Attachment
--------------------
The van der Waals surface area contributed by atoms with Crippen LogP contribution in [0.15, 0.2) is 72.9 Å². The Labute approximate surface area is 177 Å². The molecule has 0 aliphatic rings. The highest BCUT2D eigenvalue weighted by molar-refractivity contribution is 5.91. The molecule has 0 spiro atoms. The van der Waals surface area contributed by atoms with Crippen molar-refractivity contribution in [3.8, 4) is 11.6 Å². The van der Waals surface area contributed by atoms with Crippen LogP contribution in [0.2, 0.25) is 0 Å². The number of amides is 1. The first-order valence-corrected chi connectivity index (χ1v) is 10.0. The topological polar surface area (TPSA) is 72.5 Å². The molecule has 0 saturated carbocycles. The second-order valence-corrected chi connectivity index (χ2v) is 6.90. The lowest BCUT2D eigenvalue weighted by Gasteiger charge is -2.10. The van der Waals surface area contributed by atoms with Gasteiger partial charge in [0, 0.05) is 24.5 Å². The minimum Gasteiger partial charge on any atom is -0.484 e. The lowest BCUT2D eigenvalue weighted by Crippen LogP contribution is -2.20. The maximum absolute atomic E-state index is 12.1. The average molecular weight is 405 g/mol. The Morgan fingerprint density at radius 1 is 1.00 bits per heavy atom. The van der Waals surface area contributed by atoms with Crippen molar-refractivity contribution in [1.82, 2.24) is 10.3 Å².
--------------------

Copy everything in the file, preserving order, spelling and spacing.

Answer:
The van der Waals surface area contributed by atoms with Crippen LogP contribution in [0.15, 0.2) is 72.9 Å². The Labute approximate surface area is 177 Å². The molecule has 0 aliphatic rings. The highest BCUT2D eigenvalue weighted by molar-refractivity contribution is 5.91. The molecule has 0 spiro atoms. The van der Waals surface area contributed by atoms with Crippen molar-refractivity contribution in [3.8, 4) is 11.6 Å². The van der Waals surface area contributed by atoms with Crippen LogP contribution in [0.2, 0.25) is 0 Å². The number of amides is 1. The first-order valence-corrected chi connectivity index (χ1v) is 10.0. The topological polar surface area (TPSA) is 72.5 Å². The molecule has 0 saturated carbocycles. The second-order valence-corrected chi connectivity index (χ2v) is 6.90. The lowest BCUT2D eigenvalue weighted by Gasteiger charge is -2.10. The van der Waals surface area contributed by atoms with Gasteiger partial charge in [0, 0.05) is 24.5 Å². The minimum Gasteiger partial charge on any atom is -0.484 e. The lowest BCUT2D eigenvalue weighted by Crippen LogP contribution is -2.20. The maximum absolute atomic E-state index is 12.1. The average molecular weight is 405 g/mol. The Morgan fingerprint density at radius 1 is 1.00 bits per heavy atom. The van der Waals surface area contributed by atoms with Crippen molar-refractivity contribution in [1.82, 2.24) is 10.3 Å².